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Beyond Forest Cover: Land Use and Biodiversity in Rubber Trail Forests of the Chico Mendes Extractive Reserve

Jacqueline M. Vadjunec, Department of Geography, Oklahoma State University
Dianne Rocheleau, Graduate School of Geography, Clark University


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Among the strategies to promote sustainable tropical forest development around the world, the Federal Extractive Reserve System of Brazil is widely cited as an exemplary model. It is designed to protect rubber tapper communities, their forests, and their livelihoods while preventing deforestation and conserving biodiversity. In response to changing markets and policies, rubber tappers in the Chico Mendes Extractive Reserve have recently diversified production to include market agriculture and cattle production, precipitating deforestation in the reserve, with the implication of increased ecological degradation compared to the extraction of nontimber forest products (NTFPs). Our remote sensing and forest inventory analyses yield different insights about the environmental consequences of distinct land-use mixes in two extractive communities, one of which emphasizes cattle and the other, NTFPs. Remote sensing results show a predictably greater impact on forest cover in the cattle-oriented community. This preliminary study is based on nested household- and community-level forest inventory and biodiversity analyses in two communities. Surprisingly, we found higher tree biodiversity in the rubber trail forests of the cattle-oriented community, and significantly lower tree species richness, tree density, total basal area, and number of trees of commercial size in the same land-use unit in the NTFP-focused community. Land-use surveys indicate lower levels of game consumption and hunting in the cattle-oriented community, and strong support for the development of sustainable timber extraction in both communities. The distinct type and degree of forest impact in the two communities exposes the problem of single-impact assessment as the sole means of performance and categorical land-use prohibitions as an effective mode of regulation in conservation areas.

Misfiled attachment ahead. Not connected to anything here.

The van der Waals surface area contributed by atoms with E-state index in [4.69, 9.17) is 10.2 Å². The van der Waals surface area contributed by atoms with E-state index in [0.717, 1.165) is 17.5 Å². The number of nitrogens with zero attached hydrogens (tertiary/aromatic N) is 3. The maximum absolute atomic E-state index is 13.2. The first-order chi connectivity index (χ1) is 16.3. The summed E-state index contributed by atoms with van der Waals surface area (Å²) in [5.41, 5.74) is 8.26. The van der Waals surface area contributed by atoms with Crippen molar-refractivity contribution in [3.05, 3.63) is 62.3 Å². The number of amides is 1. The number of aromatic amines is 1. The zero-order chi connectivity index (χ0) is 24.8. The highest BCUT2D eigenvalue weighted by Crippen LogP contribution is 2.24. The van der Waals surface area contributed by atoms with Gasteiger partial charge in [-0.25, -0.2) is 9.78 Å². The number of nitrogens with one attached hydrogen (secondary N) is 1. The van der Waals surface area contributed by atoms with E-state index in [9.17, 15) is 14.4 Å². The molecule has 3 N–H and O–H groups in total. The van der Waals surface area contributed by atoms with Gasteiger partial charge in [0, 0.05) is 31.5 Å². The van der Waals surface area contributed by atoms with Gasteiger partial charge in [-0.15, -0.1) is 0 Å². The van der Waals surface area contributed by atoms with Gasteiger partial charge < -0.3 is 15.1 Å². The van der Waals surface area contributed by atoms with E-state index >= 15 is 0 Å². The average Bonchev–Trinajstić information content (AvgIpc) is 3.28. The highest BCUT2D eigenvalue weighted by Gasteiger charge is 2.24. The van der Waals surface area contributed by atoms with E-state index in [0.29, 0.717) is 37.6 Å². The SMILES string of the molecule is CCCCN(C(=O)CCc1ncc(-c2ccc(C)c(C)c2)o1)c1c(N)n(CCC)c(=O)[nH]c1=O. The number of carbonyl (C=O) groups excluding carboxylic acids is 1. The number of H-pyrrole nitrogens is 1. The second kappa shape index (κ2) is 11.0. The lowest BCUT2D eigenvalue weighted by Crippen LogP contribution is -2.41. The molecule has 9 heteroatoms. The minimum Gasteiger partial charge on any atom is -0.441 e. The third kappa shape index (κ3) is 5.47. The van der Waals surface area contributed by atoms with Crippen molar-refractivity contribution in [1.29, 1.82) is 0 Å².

Key words

biodiversity; ecological monitoring; extractive reserves; land use; livelihood; tropical deforestation

Copyright © 2009 by the author(s). Published here under license by The Resilience Alliance. This article is under a Creative Commons Attribution 4.0 International License. You may share and adapt the work provided the original author and source are credited, you indicate whether any changes were made, and you include a link to the license.

Ecology and Society. ISSN: 1708-3087